“Please check, please repeat.” A frantic telephone call from a woman with a cut-glass English accent took Maureen Sweeney by surprise.

A short time earlier, the Irish postmistress had filed her hourly weather report: “Force six wind and a rapidly falling barometer.” It was her 21st birthday, but she and her soon-to-be husband Ted, keepers of the Blacksod Lighthouse, had their job to do.

Their son Vincent recalls: “My mother said, ‘oh my God, were my readings wrong?'” They were not wrong, but they had caused alarm for those planning the imminent D-Day landings. Some 5,000 ships and 11,000 aircraft had transported 156,000 Allied troops in readiness for the beachfront offensive at Normandy. But there was one thing UK, US and Canadian commanders had no control over: the weather on 5 June, the date they had earmarked for invasion.

It is small and unremarkable in appearance, but the lighthouse at Blacksod Point in County Mayo was about to claim its place in history.

Situated on the western edge of Europe, flanked by a pretty fishing village, immaculate beaches and the neighbouring Achill Island, it surveys the vast Atlantic Ocean. Vincent, who is the current lighthouse attendant, explains: “We have the first gaze into the Atlantic. Any weather that is coming in will come in over us. But this depression, with northwest winds, was coming in directly over Blacksod, down through the UK and into the Channel. That would have hit Normandy in about five hours, so it was critical.”

Despite Ireland’s neutrality during the Second World War, it continued to supply weather forecasts to Britain under an agreement in place since independence. Maureen never imagined for a moment that the fate of tens of thousands of Allied troops would hang on her readings.

Her report on 3 June indicated a cold front lying halfway across Ireland and moving rapidly south-eastwards, towards Normandy. Had the plan gone ahead, Allied troops would have faced catastrophe, trying to steer boats through rough water and scramble onto the beach in driving rain. Maureen’s weather warning, checked and double-checked by Ted, persuaded those in charge to postpone by a day.

In the early hours of 5 June, at General Eisenhower’s morning briefing, another report from Blacksod confirmed that the cold front had passed. A loud cheer went up in the room, the long-awaited weather clearance had arrived and he gave the order for Operation Overlord to proceed.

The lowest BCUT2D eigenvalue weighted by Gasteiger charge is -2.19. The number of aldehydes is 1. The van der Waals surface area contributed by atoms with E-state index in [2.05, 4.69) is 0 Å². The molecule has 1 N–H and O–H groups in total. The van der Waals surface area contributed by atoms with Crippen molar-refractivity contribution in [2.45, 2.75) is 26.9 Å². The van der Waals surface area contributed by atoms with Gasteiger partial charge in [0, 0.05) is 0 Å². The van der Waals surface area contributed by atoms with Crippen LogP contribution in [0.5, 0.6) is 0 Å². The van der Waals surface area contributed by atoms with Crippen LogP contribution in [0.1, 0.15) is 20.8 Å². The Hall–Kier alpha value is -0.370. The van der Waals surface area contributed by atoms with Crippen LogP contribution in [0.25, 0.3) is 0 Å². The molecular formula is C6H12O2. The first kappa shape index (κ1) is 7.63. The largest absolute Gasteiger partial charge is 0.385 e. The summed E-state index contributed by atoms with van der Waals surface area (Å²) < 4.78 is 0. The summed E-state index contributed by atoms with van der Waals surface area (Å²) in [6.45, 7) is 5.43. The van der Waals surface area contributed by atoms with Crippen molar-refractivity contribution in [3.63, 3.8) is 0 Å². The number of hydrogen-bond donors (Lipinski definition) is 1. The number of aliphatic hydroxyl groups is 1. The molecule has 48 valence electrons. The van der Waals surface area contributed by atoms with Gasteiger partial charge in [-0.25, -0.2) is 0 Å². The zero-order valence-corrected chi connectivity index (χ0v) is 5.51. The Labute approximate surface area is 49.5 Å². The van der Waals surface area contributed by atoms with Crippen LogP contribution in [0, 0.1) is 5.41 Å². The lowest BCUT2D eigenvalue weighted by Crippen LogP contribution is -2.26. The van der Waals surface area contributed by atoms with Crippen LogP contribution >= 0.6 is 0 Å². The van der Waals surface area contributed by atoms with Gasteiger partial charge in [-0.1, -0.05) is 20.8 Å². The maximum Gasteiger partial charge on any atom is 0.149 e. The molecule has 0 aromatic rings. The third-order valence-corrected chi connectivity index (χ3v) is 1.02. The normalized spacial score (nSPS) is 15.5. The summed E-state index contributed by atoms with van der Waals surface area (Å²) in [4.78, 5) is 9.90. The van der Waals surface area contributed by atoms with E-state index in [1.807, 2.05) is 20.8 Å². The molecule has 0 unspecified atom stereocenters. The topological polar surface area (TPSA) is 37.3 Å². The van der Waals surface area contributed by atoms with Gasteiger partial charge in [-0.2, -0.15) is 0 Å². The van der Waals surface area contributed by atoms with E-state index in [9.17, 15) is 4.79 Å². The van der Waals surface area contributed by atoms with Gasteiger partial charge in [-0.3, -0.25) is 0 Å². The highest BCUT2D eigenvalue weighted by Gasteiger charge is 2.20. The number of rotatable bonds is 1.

Shortly before her death last year, aged 100, Maureen recalled those three days in June 1944. “Eisenhower was making up his mind, but when he saw the report from Blacksod, it confirmed that he was right, and he went ahead then,” she said. It was more than a decade after D-Day, when weather forecasting arrangements changed, before Maureen and Ted learned the critical role they had played.

Vincent explained: “They had a fair idea that there might be something up because the weather went in every hour on the hour and then came the call to please check, please repeat. But it was 1956, when the weather station moved from Blacksod, when an official came to assist with the relocation. He said, ‘by the way, Ted and Maureen, do you realise the significance of the weather forecasts you sent on the 3, 4 and 5 June 1944? I can tell you now that those forecasts were the decisive factor before Operation Overlord could proceed’.”

Observations were taken at various locations by Royal Air Force, Royal Navy and United States Army and Air Force meteorologists. But the forecast from the Irish Meteorological Service, based on readings from Blacksod on Mayo’s Mullet Peninsula, proved crucial. Had Maureen not accurately read the signs, the D-Day campaign, the turning point of the Second World War, would almost certainly have ended in failure.

The US House of Representatives acknowledged her contribution with a medal and certificate recognising her “laudable actions” for perpetuity. Her grandson, Fergus Sweeney, a tour guide at the lighthouse, says his grandmother saved the most ambitious invasion in history from disaster.

“It would certainly be a different world today. You can imagine what would have happened to the Allies had they gone during the bad weather. The invasion would have been a disaster… but of course, that would have changed the world we live in. The world we live in today is dictated by what happened at the end of the Second World War and so everything that we know now would be vastly different,” he said.

Blacksod Lighthouse remains a vital landmark for passing seafarers and is now a refuelling station for search and rescue helicopters. The keepers of the light here are still saving lives 80 years on.

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